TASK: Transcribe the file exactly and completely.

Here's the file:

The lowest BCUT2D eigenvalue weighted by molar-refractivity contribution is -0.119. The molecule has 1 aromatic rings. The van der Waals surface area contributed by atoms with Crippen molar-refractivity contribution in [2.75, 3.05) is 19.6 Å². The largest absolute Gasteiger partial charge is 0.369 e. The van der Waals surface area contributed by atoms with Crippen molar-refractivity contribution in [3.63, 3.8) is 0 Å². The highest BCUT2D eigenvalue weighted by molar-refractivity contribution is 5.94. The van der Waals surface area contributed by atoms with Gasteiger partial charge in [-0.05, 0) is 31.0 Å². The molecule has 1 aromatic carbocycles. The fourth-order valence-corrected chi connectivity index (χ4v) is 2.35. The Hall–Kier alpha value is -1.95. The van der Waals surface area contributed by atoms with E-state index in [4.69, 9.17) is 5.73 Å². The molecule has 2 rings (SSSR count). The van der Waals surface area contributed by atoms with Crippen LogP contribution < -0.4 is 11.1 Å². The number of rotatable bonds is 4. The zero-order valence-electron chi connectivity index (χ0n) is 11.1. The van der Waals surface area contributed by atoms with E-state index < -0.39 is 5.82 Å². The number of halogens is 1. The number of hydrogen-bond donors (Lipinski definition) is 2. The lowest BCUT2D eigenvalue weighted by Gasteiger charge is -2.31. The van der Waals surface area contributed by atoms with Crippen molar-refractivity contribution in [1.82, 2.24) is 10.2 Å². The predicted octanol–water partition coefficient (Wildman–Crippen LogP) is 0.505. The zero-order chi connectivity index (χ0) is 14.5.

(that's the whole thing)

The lowest BCUT2D eigenvalue weighted by molar-refractivity contribution is -0.119. The molecule has 1 aromatic rings. The van der Waals surface area contributed by atoms with Crippen molar-refractivity contribution in [2.75, 3.05) is 19.6 Å². The largest absolute Gasteiger partial charge is 0.369 e. The van der Waals surface area contributed by atoms with Crippen molar-refractivity contribution in [3.63, 3.8) is 0 Å². The highest BCUT2D eigenvalue weighted by molar-refractivity contribution is 5.94. The van der Waals surface area contributed by atoms with Gasteiger partial charge in [-0.05, 0) is 31.0 Å². The molecule has 1 aromatic carbocycles. The fourth-order valence-corrected chi connectivity index (χ4v) is 2.35. The Hall–Kier alpha value is -1.95. The van der Waals surface area contributed by atoms with E-state index in [4.69, 9.17) is 5.73 Å². The molecule has 2 rings (SSSR count). The van der Waals surface area contributed by atoms with Crippen LogP contribution < -0.4 is 11.1 Å². The number of rotatable bonds is 4. The zero-order valence-electron chi connectivity index (χ0n) is 11.1. The van der Waals surface area contributed by atoms with E-state index < -0.39 is 5.82 Å². The number of halogens is 1. The number of hydrogen-bond donors (Lipinski definition) is 2. The lowest BCUT2D eigenvalue weighted by Gasteiger charge is -2.31. The van der Waals surface area contributed by atoms with Crippen molar-refractivity contribution in [1.82, 2.24) is 10.2 Å². The predicted octanol–water partition coefficient (Wildman–Crippen LogP) is 0.505. The zero-order chi connectivity index (χ0) is 14.5.